Compulsion for seduction: Véronique Gens as Donna Elvira and Mariusz Kwiecie as Don Giovanni.
As the Royal Opera House prepares for a live cinema relay of Kasper Holten’s new production of Don Giovanni, conductor Nicola Luisotti gives Jason Caffrey an insight into Mozart’s tragicomedy.
“I think every man has a compulsion for seduction.”
Nicola Luisotti is at the end of a day’s rehearsal at the Royal Opera House, but shows no signs of fatigue as we sit down in his dressing room to discuss Mozart’s great seducer, Don Giovanni.
“Of course there are men that stop this impulse,” he tells me, with an animation and charisma that sit comfortably with his Italian-inflected English, “because they think it’s better to have a wife, have children, have a family.”
Hear the full interview with Nicola Luisotti on the Thump podcast:
In this quiet corner of the Royal Opera’s vast backstage complex, the conductor for the debut run of Kasper Holten’s new production ponders the lasting appeal of one of opera’s most dissolute characters.
“If we are talking about impulse, I have to be honest I have this kind of impulse. Of course…I have to stop this impulse, because life calls me.”
“Don Giovanni has a talent to seduce women”
Don Giovanni’s calling though, is to a destructive and fatal path. “What he does,” says Luisotti, “is just follow this impulse, and follow all the women that he meets, just to seduce them – because what is important for him is not just to have a woman but to seduce her.”
And this production sets out to be very clear about Don Giovanni’s power over women. “Donna Anna can’t resist him, Zerlina as well, and Elvira. Probably there is something about the way he smells – he has a talent, an attitude to seduce women.” Mischief crosses Luisotti’s face. “I think women like people that are bad boys,” he offers, “and Don Giovanni is a bad boy.”
Luisotti has enjoyed a career that has seen him raise the baton in front of orchestras from the Berlin Philharmonic to the Tokyo Symphony and the Russian National Orchestra. He holds two musical directorships, at the San Francisco Opera, and the Teatro di San Carlo in Naples. “It’s exhausting,” he says, but “this is my life and my life is in the music. I’m dedicating my life – like a priest dedicates his life to god – I think that music is the voice of god so I’m dedicating my life to this voice.”
But for all his undoubted commitment to music – not to mention wealth of experience – Don Giovanni continues to present him with its own special challenge.
“The problem,” says Luisotti, “is the marble.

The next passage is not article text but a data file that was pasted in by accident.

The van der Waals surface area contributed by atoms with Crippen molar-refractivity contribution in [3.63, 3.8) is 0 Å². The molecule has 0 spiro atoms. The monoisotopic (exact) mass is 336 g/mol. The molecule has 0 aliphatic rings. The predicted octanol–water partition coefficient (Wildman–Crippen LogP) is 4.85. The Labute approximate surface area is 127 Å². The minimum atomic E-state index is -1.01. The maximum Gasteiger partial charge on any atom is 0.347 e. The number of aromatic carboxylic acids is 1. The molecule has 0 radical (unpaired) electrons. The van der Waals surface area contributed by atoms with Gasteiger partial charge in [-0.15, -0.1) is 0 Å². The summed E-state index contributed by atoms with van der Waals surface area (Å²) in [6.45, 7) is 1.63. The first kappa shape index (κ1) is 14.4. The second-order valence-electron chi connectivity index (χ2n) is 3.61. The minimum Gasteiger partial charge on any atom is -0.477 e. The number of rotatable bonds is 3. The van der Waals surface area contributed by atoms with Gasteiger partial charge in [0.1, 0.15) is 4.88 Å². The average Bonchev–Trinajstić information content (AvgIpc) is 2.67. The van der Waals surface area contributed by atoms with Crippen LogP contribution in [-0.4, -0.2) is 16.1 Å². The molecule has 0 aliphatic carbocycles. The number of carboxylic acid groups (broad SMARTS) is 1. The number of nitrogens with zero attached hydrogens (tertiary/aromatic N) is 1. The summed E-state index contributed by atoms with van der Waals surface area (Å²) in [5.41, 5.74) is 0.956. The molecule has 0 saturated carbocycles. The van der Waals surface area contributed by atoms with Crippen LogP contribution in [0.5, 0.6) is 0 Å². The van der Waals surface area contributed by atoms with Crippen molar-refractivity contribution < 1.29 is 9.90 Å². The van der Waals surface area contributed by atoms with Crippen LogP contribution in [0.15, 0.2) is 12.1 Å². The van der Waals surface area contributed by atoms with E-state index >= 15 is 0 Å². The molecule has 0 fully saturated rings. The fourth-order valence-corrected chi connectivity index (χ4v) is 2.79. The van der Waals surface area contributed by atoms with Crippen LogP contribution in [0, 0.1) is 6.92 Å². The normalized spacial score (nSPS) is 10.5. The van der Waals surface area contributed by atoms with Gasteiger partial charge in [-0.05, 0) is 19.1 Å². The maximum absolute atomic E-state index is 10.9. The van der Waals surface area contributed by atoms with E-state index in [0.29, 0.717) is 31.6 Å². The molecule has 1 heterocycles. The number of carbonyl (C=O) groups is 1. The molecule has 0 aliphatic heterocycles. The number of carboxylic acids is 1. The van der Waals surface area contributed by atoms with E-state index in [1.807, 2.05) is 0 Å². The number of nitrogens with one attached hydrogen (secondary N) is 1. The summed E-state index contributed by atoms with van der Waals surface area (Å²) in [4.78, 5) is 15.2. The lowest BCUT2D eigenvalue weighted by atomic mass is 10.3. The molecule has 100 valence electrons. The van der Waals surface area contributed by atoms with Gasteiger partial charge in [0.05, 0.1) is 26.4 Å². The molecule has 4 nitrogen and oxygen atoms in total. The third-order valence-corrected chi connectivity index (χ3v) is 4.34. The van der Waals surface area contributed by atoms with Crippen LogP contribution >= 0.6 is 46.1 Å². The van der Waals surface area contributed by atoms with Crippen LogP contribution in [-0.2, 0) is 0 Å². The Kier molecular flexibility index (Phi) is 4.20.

“Does the statue represent his conscience? He killed a man in the morning…”
“With Don Giovanni,” he continues, “there is a problem at the end when a statue comes on stage. A statue! It is impossible! None of us has seen a (living) statue before. I can’t go to the cemetery and invite a statue to dinner.”
The Don meets his fate: Alxander Tsymbalyuk as Commendatore, with Mariusz Kwiecie as Don Giovanni.
To help the audience understand that they will see something in the finale that is impossible in normal life, Mozart probably wrote the opening symphony last, to prepare at the outset for the Commendatore’s supernatural entrance at the end – something that in Holten’s production, only Don Giovanni can see.
“It’s a projection that Giovanni has in his own personal mind,” says Luisotti. “Does the statue represent his conscience? He killed a man in the morning, during the assault on Donna Anna. And now this man is coming as a statue inside of him. He will be not able to escape. It is impossible to escape something once it is inside you.”
It was this idea, Luisotti tells me, which prompted him and Kasper Holten to commit Don Giovanni to a hell not of flames or fire, but of solitude.
To drive this story, Luisotti has spent hours studying the libretto, going “inside the text deeply, to understand what Mozart wanted to do.” It’s a task he views as a responsibility as well as a pleasure.
“Don Giovanni has his own planet”
“My duty is (to) let the music live again, like it was written not 230 years ago, but just this morning,” he says, “let the music be fresh. I think every conductor that goes in front of this massive work has to do the same.”
And Luisotti believes that this opera continues to speak across centuries from what was a special vantage point in history, standing apart in the Mozart canon.
“Don Giovanni has his own planet,” says the conductor, “he is alone in the history of the music – not just for Mozart, but for all of the other composers.”
By the time Mozart’s tragicomedy premiered, his Italian contemporary, Giuseppe Cazzanigi, had already staged a version of the Don Giovanni tale set to a libretto by Giovanni Bertati. It was a popular story across Europe, “but for some reason, in the hands of Mozart, this music became important.”
Perhaps, Luisotti suggests, Mozart’s talent tapped into the zeitgeist on a continent that was veering towards a historic and violent upheaval.
“Don’t forget we are in 1787,” he says. “In two years, we will have the French revolution,” a shock that reverberated across Europe, and one that would be compounded by the sight of French kings and queens going to the guillotine. Don Giovanni’s demise, says Luisotti, would have raised eyebrows.
“If you were to see a nobleman go to hell in 1787,” he smiles, “you know politically it was not so correct.”
Don Giovanni continues at the Royal Opera House until Monday 24th February, and will be relayed live tonight to more than 1,000 locations in at least 40 countries.